Lack of focus. I am so easily distracted that sometimes I have to have people repeat things because I accidentally stopped listening mid conversation to think about the joke I heard in 2005. The connotation of “SQUIRL” from the movie Up is the story of my life.

My whole point here is that ADHD is no joke. It’s a serious thing thats affecting people. Kids, Adults, Boys and Girls. I think it was so easy for me to go undiagnosed for 3 reasons. 
One: it was easier to pass the problem off to the next teacher than to try and solve it. 
Two: in the 90’s it was unheard of for a girl to have hyperactive type ADHD, when it looked to much different in a girl than in a boy. 
Three: It was easier to call me a behavioral problem and a lazy student that “didn’t care.”
I cared. I liked learning. Still do. But I have to try harder than everyone else to get it. I have to try harder than others to focus. 
/Rant/
Lemme stand on my soap box for a min and get to my point. To all the “Lazy”, “Don’t care” kids out there. Your not alone. Your not broken, your just different. What you experience is real and you deserve to learn just as much as the kid that does it with ease. I feel like the public school system failed me, that I was “left behind”, but you don’t have to be. Start advocating for yourself. Share what you are experiencing and don’t stop telling people how you experience the world till they stop and listen. Get in to your school councilor/doctor/parents/teacher and make them help you. It’s their job. You difference though it may seem like it makes you weird, actually makes you ridiculously unique. Companies and employers are dying for someone to think outside the box and guess what. You experience the world out side the box. Yes, it will be hard. Yes, it will be uncomfortable but God made you special and ADHD is something special about you, it’s not a “fake diagnosis to get Ritalin” it’s not “a behavioral problem” it’s not a “laziness” problem. Also there is no shame in asking for help and accommodations, even taking a med for it, if that works for you. You learn differently. Big deal. Learn how you learn. Listen to your body and figure out how it learns and go with it. The sooner you figure this out the better. It’s a journey figuring it out and its something I’m still working on. But it’s going to be worth it.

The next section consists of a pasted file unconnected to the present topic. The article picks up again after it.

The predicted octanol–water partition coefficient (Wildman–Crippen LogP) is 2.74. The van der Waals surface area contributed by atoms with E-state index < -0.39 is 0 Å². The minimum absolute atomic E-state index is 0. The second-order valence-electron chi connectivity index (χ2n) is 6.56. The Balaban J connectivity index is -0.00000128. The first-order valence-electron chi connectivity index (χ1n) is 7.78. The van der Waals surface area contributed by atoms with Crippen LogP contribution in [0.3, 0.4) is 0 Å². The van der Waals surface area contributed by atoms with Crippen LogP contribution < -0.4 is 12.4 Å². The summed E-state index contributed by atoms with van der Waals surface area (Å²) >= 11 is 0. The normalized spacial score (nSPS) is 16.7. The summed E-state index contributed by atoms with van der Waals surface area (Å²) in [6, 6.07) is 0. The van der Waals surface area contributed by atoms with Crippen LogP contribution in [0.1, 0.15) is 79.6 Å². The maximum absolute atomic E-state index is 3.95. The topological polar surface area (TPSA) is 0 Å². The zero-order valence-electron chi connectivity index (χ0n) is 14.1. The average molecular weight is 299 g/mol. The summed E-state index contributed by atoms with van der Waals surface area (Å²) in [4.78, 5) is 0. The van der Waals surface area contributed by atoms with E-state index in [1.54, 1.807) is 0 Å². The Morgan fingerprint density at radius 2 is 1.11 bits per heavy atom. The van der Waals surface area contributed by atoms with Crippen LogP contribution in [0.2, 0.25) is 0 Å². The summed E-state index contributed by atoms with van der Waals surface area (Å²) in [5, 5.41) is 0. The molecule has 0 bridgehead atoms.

You got this kid. 
/End Rant/
All in all. Don’t call out how someone else experiences the world unless you have all the facts and the knowledge to understand where they are coming from. 
If you have questions, comments, concerns, about my ADHD and how I manage it let me know I actually really enjoy talking about it. Also, if you have ADHD tell me! I love hearing how other people manage it. 
Thanks!
Kyra